Health care ‘breaking point’: Cox confirms some Springfield COVID-19 patients transferred to St. Louis, Kansas City
Gregory J. Holman. Springfield News-LeaderView
If you live in southwest Missouri, hospital executives say acquiring a severe case of COVID-19 could now mean a stay in St. Louis or Kansas City, as the global pandemic that has killed 3.9 million people continues to stretch Missouri hospital staffing toward what one statewide association recently called a “breaking point” in its 2021 workforce report.
A handful of Springfield-area patients are already being treated hundreds of miles away in the state’s two biggest cities, the leader of CoxHealth confirmed Tuesday morning.
Springfield-area COVID cases up 44 percent in two weeks
The news comes as Delta variant COVID-19 infections are surging in southwest Missouri, even as large swaths of residents have opted not to take advantage of vaccines shown to prevent or lessen the impact of the disease by providing immunity.
Data collected by the New York Times showed Tuesday that infections in metro Springfield have increased 44 percent over the past two weeks, a period in which the U.S. as a whole saw a 15-percent decline.
The infection rate per 100,000 people for the Springfield area, 38 new cases per day, is almost 10 times greater than the national rate, the Times reported.
Mercy Springfield reported it had hospitalized 104 COVID-19 patients on Tuesday, said Mercy Springfield president Craig McCoy; Cox reported roughly 100 for the day, said system president Steve Edwards.
The numbers are just part of a tapestry of facts that show how the pandemic has evolved since its winter peak, when COVID-19 patient census numbers sometimes reached 170. On Jan. 20, Edwards noted on Twitter that Cox accepted a patient transfer from Louisiana. About a month later, he said Cox was able to vacate its emergency COVID-19 intensive care unit.
‘We will be the canary’:Unvaccinated Missourians fuel COVID-19 surge
For hospitals, what does ‘on COVID diversion’ mean?
But now, things have changed.
“For the first time, we’ve been on COVID diversion,” Edwards said Tuesday.
“On diversion,” he explained, is a status that can switch rapidly from on to off and back again. It means that at a given moment, a hospital “feels that their capacity to handle a particular type of patients is limited to the extent that they’re telling the referring hospitals and the ambulances to not send them patients of that type.”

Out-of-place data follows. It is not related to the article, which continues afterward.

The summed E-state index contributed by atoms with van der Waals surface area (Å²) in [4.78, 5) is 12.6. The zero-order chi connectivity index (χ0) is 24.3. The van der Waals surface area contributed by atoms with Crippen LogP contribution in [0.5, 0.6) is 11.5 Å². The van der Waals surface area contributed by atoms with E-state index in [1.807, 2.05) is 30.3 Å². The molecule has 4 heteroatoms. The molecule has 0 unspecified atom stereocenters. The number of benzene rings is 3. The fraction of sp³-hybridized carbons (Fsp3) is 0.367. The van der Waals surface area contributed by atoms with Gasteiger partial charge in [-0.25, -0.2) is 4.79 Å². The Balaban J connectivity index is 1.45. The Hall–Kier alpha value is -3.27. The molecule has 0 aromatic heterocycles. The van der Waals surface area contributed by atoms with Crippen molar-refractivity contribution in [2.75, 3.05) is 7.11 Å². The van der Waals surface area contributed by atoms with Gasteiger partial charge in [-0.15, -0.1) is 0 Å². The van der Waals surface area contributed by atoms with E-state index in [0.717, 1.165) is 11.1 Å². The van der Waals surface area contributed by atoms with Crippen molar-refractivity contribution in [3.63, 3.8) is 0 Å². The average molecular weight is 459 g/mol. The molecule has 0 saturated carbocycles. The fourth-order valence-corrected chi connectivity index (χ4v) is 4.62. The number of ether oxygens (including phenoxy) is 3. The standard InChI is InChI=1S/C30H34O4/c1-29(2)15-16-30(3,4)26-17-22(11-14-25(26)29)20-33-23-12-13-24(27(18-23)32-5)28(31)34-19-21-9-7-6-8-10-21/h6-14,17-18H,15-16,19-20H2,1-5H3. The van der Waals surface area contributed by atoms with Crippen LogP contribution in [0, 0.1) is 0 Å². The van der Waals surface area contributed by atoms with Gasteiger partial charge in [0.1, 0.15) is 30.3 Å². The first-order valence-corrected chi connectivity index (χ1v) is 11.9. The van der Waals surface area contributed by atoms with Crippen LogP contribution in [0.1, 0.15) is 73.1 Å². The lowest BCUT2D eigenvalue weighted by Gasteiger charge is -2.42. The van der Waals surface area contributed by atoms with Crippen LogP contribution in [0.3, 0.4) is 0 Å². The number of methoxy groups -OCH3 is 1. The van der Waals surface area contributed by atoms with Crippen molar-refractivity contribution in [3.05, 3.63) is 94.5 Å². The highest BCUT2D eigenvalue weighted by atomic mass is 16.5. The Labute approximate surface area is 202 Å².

In recent times four Cox patients have been transferred to BJC HealthCare, St. Louis-area health system with 14 hospitals including Barnes-Jewish, a big teaching hospital tied to Washington University’s medical school. A BJC spokesperson confirmed the number of patients Tuesday.
Another four Cox patients have been transferred to St. Luke’s Health System in Kansas City, Edwards said. (After two attempts, the News-Leader was not able to reach St. Luke’s officials for comment by deadline on Tuesday.)Your stories live here.Fuel your hometown passion and plug into the stories that define it.Create Account
Edwards cited internal Cox data showing 47 COVID patients transferred into Cox facilities from June 1 to 21, many of them from hospitals in smaller communities such as Lebanon and Mountain View, while 23 transferred out.
Patient transfers from the Springfield area to other big-city hospital systems appeared to be limited early this week. A spokesperson for SSM Health in St. Louis, which runs Saint Louis University Hospital and seven other facilities, said late Monday it had recently accepted three Ozark County patients for non-COVID care, but no other southwest Missouri patients.
Cox had recently warned that resource challenges might force patients to be diverted outside the Springfield area, Edwards added.
“It’s really just this moment-by-moment surge capacity that both Cox and Mercy are dealing with,” Edwards said.
Ethical dilemmas: To transfer COVID patients, or not?
Hospitals face an ethical dilemma, Edwards said: Increased patient counts are good for the hospital’s bottom line, but New York City’s early experience with COVID-19 in 2020 showed that as COVID-19 patient counts climb, quality of care declines.
“Do you board a patient in the E.R. for 24 hours, which is how long it might take to get into a bed in the tower?” Edwards asked by way of showing the choices hospitals have to make right now. “Or do you transfer that patient who is requiring hospitalization, who will grow more acutely ill, but is in a better position to transfer now, to another hospital that might have a COVID census of 10 (patients)?”
Meanwhile, Edwards said hospital workers recognize the burden long-distance treatment options pose for the families of sick people.